"We're grateful for Preservation NJ's recognition of the threat to the park," said Kevin Cook, who with fellow Cherry Hill resident Robert Shinn wrote Along the Cooper River, a new book about the park's history. "I'm pleased that our effort to create the Cooper River Park Historic District may reach a larger audience."

Shinn said the designation "should be a wake-up call" for Camden County, which has resisted the district proposal at every turn. County officials did not respond to my requests for comment Friday, but have previously said the designation is unnecessary and could complicate ongoing park improvement projects.

POSTED: Thursday, May 14, 2015, 11:08 AM
Waterfront South neighborhood. Image: Philly.com

Camden residents will take to the streets Friday to help document connections and disconnections for walkers and cyclists in the Waterfront South neighborhood.

Volunteers will fan out from the CCMUA building on Ferry Avenue around 1 p.m. and begin noting sidewalk conditions; crosswalk, bike lane and walking trail availability, and pedestrian and cycling linkages (or the lack thereof) with neighborhood green spaces like the new Phoenix Park. The nonprofit advocacy group  Tri-State Transportation Campaign is conducting the asessment, which will continue into the weekend.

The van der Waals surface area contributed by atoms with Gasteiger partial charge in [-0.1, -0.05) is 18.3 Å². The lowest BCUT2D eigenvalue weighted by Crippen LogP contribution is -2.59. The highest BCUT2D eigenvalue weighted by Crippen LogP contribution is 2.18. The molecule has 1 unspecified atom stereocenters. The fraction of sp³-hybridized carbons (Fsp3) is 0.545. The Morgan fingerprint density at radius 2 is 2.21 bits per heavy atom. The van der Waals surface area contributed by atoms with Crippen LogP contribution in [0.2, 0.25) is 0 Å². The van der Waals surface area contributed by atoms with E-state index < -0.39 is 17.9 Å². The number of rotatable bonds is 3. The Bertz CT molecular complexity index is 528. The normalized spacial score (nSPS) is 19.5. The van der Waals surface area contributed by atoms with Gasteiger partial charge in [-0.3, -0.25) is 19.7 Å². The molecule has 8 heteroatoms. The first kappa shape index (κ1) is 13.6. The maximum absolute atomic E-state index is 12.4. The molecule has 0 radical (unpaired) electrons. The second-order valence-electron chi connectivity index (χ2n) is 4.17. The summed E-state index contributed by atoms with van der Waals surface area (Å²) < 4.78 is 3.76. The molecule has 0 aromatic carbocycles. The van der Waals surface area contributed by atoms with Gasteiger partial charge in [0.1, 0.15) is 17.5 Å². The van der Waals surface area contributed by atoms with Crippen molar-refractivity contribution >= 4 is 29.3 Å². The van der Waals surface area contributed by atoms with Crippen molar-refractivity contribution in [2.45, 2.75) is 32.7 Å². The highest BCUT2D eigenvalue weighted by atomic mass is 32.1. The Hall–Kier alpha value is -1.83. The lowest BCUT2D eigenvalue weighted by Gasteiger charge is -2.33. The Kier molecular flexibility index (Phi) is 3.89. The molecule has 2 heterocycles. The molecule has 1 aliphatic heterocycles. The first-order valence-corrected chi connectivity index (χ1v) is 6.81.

"We'll be mapping areas where improvements can be made, so that local residents and organizations can push for changes," Matthew Norris, the campaign's South Jersey coordinator, tells me. The effort is being paid for under a $10,000 grant from the Shaping New Jersey program of the state health department.

POSTED: Thursday, May 7, 2015, 4:00 PM
The Camden Kroc Center (photo provided)

The Salvation Army leadership team that steered the $90 million Camden Kroc Center to completion is leaving for new assignments.

"It has been one of the accomplishments of a lifetime...the star on our resume," said Maj. Paul Cain, who with his wife, Maj. Alma Cain, will report for duty in Cleveland, Ohio at the end of June. Second-in-command captains Luis and Zaida Rivera have been reassigned to Dover, NJ.

The new team will be headed by Maj. Terry L. Wood and his wife, Maj. Susan E. Wood.

About this blog
Blinq is a news commentary blog featuring contributions from Inquirer Metro columnists Kevin Riordan and Daniel Rubin.